Whether you’re an algorithmic investor looking to create a systematic edge for yourself or a provider of financial technology platforms, APIs are necessary to create the financial systems you utilize.
The Best Finance APIs:
- Best Newsfeed: Benzinga – Click here for free trial
- Best for U.S. Equity Coverage: XigniteNews
- Best for Full-Length Articles: stocknewsapi.com
- Best for Analyst Ratings: TipRanks
- Best for Simple Coverage: Barchart.com
- Best for Earnings: Earningscalendar.net
What is a Finance API?
A simple way to grasp this concept would be to imagine you are looking at a flowing river that stretches as long as you can see.
You can see the river, you can see the water flowing in the river, but you can’t see where the water is coming from. There must be a lake or an ocean that is constantly providing water to the river, but not one that is within your sight.
That lake or ocean is the proverbial API!
Financial APIs are the back-end data that go into any financial platform that you aren’t able to see when you’re on the website or platform.
Data such as the real-time prices of stocks constantly flashing a new number or the newsfeed that instantly posts a press release at 8 a.m. on the dot are both examples of financial tools you use that are provided via API.
Types of Finance APIs
Here are a few financial data sets that you might be surprised to know are all integrated into platforms via API:
- Earnings: estimated and actual earnings per share, estimated and actual revenue, earnings-related news headlines
- Analyst ratings: analyst upgrades and downgrades with price target changes
- Dividends: all dividend distribution announcements with ex-dividend dates
- Economics: coverage of the largest market-driving economic news headlines
- Stock splits: when a company announces a split and how large the split will be
- IPOs: the price, capital raised and date for all upcoming and historical initial public offerings
What to Look for in a Finance API
Many financial data sets have become such a commodity now (pun intended) that most people don’t think twice about how they get them or where these pieces come from.
However, before you pay that shady-looking guy in the alleyway for a cheap API, you might want to check for these important factors.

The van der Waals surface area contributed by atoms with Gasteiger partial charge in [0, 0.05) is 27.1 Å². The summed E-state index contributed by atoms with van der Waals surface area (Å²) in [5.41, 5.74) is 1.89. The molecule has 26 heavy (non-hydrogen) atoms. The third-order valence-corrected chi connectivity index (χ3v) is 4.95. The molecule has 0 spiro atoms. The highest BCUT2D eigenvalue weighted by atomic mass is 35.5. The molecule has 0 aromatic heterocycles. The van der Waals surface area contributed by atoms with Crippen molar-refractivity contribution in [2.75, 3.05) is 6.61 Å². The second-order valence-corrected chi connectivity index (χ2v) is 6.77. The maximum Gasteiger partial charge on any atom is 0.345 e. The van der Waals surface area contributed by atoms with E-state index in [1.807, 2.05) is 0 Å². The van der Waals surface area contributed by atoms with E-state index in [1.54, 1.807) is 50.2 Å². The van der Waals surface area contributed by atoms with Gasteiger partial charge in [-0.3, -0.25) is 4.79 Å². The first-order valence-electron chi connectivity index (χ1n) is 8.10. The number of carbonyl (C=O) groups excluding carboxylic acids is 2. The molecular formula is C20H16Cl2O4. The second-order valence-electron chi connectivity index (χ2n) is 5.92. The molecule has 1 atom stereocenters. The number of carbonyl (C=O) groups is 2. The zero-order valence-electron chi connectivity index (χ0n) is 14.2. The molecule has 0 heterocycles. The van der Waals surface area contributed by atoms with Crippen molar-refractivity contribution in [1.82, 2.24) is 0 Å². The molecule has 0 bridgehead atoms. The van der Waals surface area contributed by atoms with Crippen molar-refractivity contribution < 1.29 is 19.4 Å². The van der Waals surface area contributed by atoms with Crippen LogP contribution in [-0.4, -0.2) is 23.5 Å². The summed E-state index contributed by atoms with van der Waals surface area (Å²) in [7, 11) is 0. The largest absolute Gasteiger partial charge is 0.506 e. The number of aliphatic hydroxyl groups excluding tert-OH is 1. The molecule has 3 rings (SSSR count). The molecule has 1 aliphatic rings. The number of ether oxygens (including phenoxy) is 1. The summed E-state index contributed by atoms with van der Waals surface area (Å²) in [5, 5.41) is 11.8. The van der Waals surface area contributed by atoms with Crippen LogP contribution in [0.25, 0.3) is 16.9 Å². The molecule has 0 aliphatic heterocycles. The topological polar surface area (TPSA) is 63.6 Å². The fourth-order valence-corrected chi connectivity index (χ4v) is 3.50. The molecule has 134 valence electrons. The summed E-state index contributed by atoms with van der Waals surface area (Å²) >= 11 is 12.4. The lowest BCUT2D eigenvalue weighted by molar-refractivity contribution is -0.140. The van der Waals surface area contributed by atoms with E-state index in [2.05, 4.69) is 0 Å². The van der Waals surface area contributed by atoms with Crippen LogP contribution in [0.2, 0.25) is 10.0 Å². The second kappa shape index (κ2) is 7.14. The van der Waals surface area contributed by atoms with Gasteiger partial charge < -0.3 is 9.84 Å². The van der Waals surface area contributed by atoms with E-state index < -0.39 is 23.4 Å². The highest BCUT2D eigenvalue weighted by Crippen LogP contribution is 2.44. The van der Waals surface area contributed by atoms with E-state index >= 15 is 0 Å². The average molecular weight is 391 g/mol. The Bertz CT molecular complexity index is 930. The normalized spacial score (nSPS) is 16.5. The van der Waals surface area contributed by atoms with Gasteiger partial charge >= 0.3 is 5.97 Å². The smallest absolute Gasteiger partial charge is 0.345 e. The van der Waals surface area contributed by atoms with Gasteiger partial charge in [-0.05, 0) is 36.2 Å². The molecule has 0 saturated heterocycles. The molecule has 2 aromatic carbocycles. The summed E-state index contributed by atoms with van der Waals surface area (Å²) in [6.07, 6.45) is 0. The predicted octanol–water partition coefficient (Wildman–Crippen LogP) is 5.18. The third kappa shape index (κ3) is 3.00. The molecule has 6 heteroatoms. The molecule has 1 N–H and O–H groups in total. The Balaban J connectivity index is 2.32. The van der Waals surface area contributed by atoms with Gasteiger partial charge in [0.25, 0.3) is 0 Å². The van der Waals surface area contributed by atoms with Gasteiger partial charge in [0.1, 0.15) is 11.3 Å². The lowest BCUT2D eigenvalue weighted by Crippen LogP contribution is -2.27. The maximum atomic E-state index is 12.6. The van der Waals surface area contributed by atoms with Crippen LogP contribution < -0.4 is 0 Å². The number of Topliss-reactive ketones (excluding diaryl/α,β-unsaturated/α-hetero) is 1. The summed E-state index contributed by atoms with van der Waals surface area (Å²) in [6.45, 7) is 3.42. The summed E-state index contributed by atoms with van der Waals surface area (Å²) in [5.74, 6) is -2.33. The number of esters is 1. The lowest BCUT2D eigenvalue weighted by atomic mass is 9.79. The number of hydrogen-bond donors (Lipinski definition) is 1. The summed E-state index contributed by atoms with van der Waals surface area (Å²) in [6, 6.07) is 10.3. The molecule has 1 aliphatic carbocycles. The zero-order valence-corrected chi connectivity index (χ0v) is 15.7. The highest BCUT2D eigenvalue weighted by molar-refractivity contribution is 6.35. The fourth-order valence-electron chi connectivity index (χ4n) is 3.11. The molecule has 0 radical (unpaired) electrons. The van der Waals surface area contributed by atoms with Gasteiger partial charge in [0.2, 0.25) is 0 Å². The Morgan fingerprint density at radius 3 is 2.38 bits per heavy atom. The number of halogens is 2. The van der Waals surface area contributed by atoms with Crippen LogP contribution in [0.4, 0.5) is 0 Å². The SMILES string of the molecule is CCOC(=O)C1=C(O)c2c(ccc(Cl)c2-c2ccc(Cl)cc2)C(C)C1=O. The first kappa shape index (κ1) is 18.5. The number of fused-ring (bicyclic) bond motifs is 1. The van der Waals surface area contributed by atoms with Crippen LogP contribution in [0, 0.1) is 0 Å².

Price flexibility. A good data partner will always give at least some wiggle room for you. Since APIs are high-margin products, every data provider can afford to budge at least a little to have your business. That said, lowballing your vendors could lead to them not doing business with you, so finding a healthy balance is a key to getting a good API and saving a few bucks while you’re at it.
Latency. Some data vendors add a latency (or delay) to their API data to maintain a competitive edge on their financial products. This delay can be anywhere from a few seconds to several minutes. If you don’t ask, many data vendors might sneak this little piece of information past you, so always make sure to ask about this before buying any API!
API calls allowed per minute. Another way data vendors may try to maintain a competitive edge is by limiting the amount of API calls a buyer is allowed to do per minute. This is essentially the frequency of how often you can update or request for new information. So, if you had a “live” stock quote that was only allowed to do 1 API call per minute, the quote would only update every minute. Knowing how often you can make an API call is another key to knowing how fast the data will end up showing on your platform.
Types available (TCP, Rest API and FTP). There are a few different types of data distributors that you may want to consider based on what you are looking for. The standard API is a rest API. This is the type where you need to make an API call to get real-time data (the fastest APIs typically offer 1 call per second). Looking for something even faster in sub-second speeds?
You’ll need to buy TCP data. TCP does not require that the user makes a request (like an API call) in order to get the data. It pushes the data out to you as close to instantaneously as possible. On the other hand, if you don’t require fast data for the data set you’re looking for, then an FTP may be the route for you. FTPs typically provide end-of-day data.
Examples of this could be fundamental data like P/E, P/S or EV/EBITDA. Financial data pieces like this don’t typically need to be updated throughout, so having this by the end of the day is more than sufficient. Buying FTP can be much cheaper, too, for this reason.
Best Finance APIs Right Now:
Now that we have a good understanding of what an API is and what it’s used for, it’s time to go over our top picks for the best financial APIs out there.
Best for Newsfeeds
The following APIs are known for having amazing news coverage that allows you to make the best trades and investments.